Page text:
The nationalist Welsh colony in Patagonia, Y Wladfa, offers a peripheral vantage point from which to reconsider core assumptions about settler colonialism and the British World. Taking a fresh approach to settler colonial studies, this article both pays close attention to settler motives before embarkation, and analyses the case from a global perspective. It foregrounds the role of unequal power relations in Britain, the British World, and the global arena, in shaping social relations at home and in the colony, as well as locating Y Wladfa within a constellation of Welsh sites and influences around the world. Analysis reveals the Welsh to occupy a complex position within such global hierarchies, and to be colonizing Patagonia from a colonized position. As such, this case at the margins of settler power reveals important ambiguities, tensions and affinities, which challenge assumptions in settler colonial theory, and open spaces that might enrich and deepen analysis of this fundamentally global relationship of power.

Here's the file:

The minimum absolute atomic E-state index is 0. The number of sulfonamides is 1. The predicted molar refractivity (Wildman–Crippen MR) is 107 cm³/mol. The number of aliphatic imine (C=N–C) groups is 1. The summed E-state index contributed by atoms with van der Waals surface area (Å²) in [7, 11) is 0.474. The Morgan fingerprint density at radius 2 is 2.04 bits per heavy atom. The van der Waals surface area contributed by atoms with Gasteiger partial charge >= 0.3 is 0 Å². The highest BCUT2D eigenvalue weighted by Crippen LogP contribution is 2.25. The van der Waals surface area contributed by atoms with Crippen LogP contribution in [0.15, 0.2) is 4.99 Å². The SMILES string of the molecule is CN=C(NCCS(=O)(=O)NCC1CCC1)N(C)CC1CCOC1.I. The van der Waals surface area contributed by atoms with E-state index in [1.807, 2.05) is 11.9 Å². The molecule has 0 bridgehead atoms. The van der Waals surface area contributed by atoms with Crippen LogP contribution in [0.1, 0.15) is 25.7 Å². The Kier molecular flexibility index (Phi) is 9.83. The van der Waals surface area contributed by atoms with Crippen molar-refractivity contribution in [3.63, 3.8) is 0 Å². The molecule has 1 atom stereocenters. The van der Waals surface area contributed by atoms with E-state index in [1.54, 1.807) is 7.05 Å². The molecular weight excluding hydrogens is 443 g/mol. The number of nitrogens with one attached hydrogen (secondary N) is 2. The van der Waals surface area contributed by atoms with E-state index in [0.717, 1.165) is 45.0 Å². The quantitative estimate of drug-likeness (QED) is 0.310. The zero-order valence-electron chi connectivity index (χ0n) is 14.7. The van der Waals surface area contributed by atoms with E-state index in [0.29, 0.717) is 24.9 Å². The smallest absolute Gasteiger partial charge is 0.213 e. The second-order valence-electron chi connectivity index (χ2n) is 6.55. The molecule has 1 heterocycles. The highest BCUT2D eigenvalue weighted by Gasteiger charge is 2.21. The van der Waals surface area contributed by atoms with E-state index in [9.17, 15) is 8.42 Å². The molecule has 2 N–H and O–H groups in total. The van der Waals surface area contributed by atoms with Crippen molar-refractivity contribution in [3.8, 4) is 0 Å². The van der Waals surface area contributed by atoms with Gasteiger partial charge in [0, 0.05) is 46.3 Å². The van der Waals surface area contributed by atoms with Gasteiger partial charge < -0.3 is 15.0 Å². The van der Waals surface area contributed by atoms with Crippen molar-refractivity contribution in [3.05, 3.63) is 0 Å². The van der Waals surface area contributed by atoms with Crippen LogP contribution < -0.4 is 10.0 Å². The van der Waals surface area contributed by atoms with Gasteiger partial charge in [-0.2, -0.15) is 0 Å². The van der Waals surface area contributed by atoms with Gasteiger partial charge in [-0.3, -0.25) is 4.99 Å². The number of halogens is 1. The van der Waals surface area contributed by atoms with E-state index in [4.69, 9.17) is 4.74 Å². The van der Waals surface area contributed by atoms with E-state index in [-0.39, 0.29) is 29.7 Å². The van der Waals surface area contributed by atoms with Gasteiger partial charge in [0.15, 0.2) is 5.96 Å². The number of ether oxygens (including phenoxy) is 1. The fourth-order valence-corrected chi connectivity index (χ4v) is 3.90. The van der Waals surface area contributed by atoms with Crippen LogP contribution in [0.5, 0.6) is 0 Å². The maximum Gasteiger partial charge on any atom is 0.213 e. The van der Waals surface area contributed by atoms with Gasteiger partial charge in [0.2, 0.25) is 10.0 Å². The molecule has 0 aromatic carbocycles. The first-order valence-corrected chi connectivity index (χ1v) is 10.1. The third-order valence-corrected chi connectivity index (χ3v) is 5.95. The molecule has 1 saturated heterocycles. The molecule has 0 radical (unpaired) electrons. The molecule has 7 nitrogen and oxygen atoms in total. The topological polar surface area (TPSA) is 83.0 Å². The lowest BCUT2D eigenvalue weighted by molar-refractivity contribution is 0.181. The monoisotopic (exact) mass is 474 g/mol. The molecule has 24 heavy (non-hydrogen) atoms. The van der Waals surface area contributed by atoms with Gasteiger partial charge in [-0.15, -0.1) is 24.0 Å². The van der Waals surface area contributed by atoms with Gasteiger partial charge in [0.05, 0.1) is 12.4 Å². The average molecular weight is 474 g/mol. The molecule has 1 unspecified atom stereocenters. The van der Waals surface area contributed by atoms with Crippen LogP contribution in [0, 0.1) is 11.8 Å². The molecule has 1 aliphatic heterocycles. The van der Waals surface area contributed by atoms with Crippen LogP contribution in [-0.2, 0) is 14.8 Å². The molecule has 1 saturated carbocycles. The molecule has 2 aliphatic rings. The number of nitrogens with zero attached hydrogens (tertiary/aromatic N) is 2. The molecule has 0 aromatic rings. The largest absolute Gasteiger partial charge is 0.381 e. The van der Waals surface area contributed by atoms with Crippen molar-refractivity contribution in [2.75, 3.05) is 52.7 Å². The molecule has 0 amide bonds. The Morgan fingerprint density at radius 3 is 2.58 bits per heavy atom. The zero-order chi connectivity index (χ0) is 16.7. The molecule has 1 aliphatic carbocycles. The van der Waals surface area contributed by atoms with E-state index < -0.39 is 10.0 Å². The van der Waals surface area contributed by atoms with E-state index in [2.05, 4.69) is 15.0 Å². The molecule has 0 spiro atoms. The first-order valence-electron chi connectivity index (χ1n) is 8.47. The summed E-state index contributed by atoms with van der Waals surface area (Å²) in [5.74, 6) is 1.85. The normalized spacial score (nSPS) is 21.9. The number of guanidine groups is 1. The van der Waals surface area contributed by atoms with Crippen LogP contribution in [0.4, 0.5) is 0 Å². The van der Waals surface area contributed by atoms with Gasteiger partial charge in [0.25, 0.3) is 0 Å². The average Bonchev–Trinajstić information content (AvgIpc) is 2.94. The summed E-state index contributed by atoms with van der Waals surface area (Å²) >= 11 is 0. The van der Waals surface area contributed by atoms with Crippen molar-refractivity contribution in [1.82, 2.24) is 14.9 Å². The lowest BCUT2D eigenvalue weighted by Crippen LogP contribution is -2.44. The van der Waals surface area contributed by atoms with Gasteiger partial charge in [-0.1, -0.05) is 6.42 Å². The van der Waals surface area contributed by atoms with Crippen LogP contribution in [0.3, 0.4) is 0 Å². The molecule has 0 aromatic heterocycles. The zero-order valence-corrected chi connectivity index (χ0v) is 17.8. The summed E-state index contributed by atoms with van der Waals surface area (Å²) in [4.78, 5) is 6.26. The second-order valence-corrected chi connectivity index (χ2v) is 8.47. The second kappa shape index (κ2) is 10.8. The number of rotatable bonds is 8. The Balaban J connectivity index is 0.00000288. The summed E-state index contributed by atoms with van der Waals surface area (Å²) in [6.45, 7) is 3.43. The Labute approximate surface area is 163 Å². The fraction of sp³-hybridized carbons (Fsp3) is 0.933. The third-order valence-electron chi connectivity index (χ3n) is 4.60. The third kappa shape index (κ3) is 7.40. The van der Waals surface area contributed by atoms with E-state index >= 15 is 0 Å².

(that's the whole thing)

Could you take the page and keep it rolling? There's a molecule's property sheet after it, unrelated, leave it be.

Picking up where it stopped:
- British World, indigenous societies, Patagonia, settler colonialism, Wales
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- Global Perspectives on Welsh Patagonia: the complexities of being both colonizer and colonized
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